Our visit to Picton Castle began when the director of Picton Castle and his staff came to the ship and presented us a big beautiful bouquet of cut wild flowers from the castle grounds. The next day we got hold of a small bus and took half the crew at a time up to Picton Castle where we got an excellent guided tour. Nothing at the castle is behind glass or ropes or nailed down, all is accessible and immediate. We were told that the English Royal family stays here when in the neighbourhood, Prince Charles once arriving by helicopter, sending gravel from the driveway everywhere. There was a wing chair for us to try in a lovely sitting room next to a fire place in which good Queen Elizabeth II has napped.

Their website will say more and more accurately, but this castle was built in 1300 as a medieval keep by the Phillips family. The name Picton comes from the fact it was on Picton land if I got the story straight. It was basically a classic square stone castle with tall round towers in each corner and later additions attached here and there. It very much feels like real castle. The main hall is a high room probably about 70′ x 40′ and was completely done up and over in the 1750’s (every 3 to 4 centuries a little remodelling is not out of the question) as a fine finished room which entertained Admiral Nelson and his mistress (and her husband who had a lot to do with the development of Milford Haven) withbeautiful marble floors, fine ornate plaster, paintings and detailing. Back in 1300 or so it would have actually looked a whole lot different and this hall would have been the main living, sleeping, cooking, back-scratching, lice chasing everything-room with heavy wide plank oak floors and dogs and cats and everybody from boss guy to servant lass associated with the place hanging out, full of smoke and fleas. The current ornate fire-place would have been a massive vaulted thing for cooking haunches of venison and radiating as much heat as possible, the high ceiling perhaps to dissipate the smoke that didn’t make it up the flue. No comments on what form the plagues took hereabouts. Elsewhere it took a third or more of Britain. We were told that this castle, although very castle-like, was not situated or constructed for defence even though it is a pretty early Norman castle. The descendents of the family that built the place have only recently moved into a smaller house on the grounds instead of living in a castle – can’t blame them.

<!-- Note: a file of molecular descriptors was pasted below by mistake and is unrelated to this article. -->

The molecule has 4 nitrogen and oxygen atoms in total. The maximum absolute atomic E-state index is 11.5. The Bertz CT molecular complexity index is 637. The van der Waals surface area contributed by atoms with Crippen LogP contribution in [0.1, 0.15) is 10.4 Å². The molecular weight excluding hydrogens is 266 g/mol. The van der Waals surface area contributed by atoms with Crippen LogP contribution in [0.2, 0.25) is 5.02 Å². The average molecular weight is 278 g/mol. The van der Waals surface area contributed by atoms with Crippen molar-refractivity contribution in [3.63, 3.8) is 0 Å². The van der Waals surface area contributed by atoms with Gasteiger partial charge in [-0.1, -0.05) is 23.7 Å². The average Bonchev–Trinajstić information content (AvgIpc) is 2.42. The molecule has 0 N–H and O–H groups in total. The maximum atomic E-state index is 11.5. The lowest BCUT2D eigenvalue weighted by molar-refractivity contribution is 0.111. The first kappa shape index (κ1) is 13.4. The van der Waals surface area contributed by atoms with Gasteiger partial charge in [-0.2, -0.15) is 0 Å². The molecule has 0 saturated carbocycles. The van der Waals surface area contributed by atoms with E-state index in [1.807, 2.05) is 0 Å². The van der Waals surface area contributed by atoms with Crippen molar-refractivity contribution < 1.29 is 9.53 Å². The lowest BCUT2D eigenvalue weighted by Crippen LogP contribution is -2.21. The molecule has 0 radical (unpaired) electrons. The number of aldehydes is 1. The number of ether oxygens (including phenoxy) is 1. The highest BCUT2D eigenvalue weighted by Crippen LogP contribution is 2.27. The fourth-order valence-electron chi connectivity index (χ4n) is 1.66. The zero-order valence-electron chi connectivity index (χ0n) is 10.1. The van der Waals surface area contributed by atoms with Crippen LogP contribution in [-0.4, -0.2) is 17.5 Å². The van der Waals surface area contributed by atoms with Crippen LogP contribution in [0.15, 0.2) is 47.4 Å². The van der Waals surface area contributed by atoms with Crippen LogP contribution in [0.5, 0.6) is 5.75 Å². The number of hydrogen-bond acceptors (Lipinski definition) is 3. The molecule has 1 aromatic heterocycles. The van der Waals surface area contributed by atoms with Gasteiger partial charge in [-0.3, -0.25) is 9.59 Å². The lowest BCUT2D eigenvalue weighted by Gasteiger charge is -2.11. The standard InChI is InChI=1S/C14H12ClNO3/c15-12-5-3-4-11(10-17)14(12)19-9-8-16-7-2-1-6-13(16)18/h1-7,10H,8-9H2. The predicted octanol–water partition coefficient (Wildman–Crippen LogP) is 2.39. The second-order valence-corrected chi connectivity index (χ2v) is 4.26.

The castle is surrounded by woods and soft hills. There is a maze garden and a botanical garden with medicinal herbs from all over the world. There is even a banana palm tree growing with vigour in the garden which shows how temperate it is in south west Wales. The crew were all treated to tea and we gave the castle the last print we had onboard of the painting of the ship by renowned marine artist Bill Gilkerson. There is no actual connection between the ship and the castle apart from the name but that is enough for us. The Phillips family had interests in two trawlers with Picton in the name but not this one. The next wave of Picton Castle crew visiting Picton Castle dressed up in tweeds, ties and long dresses and made a genteel picnic on the grounds after their tours.

We found the last fisherman’s pub here in Milford Haven – the fishermen are getting older and there are fewer of them but none the less, a fisherman’s den it was. The Heart of Oak. Not much to it, a small bar at one end, stools, chairs, table. At the other end a pool table and some benches around the walls. Suitably dark and appropriately close to the quays, rough exposed hand hewn beams overhead on the low ceiling – the whole affair maybe 60 by 20 feet in size – the place was a mariners home from the sea where our crew were well looked after. Evidence of the nature of the regular clientele was everywhere. Framed pictures of steam trawlers just like Picton Castle, dragged up bits of ships such as sea-worn dead-eyes, very ancient and made to take broad hemp rigging, worm-eaten blocks, stone canon-balls and the like cluttered the window sills and any nook and cranny available to accept such human tokens of the deep. None of these were shiny nautical antiques from the marine pub decorator catalogue or bought with money at an antique shop. These artefacts were dredged up off the ocean floor wherever trawlers like the Picton Castle cast their gear and paid for with the dangerous and cruelly hard work of the fishermen who went to sea to feed us and make a living. There aren’t too many ways for a dead-eye to get to the bottom of the sea. Usually a ship has to sink to place her dead-eyes and blocks down there. They also had a number of dredged up fossilised mammoth teeth which we were told are not that uncommon. The denizens of the Heart took our crew in and made them feel at home, sharing the pool table and filling the juke box with pence and pounds to keep the music churning until it was time to head home or closing time which in both cases was about 11:00pm. The Heart of Oak was presented a colour image of this ship under sail to go up next to her sisters steaming along in black and white. The venerable seaport Milford Haven seemed to have gotten a kick out of having their old ship back again and we had a good time too.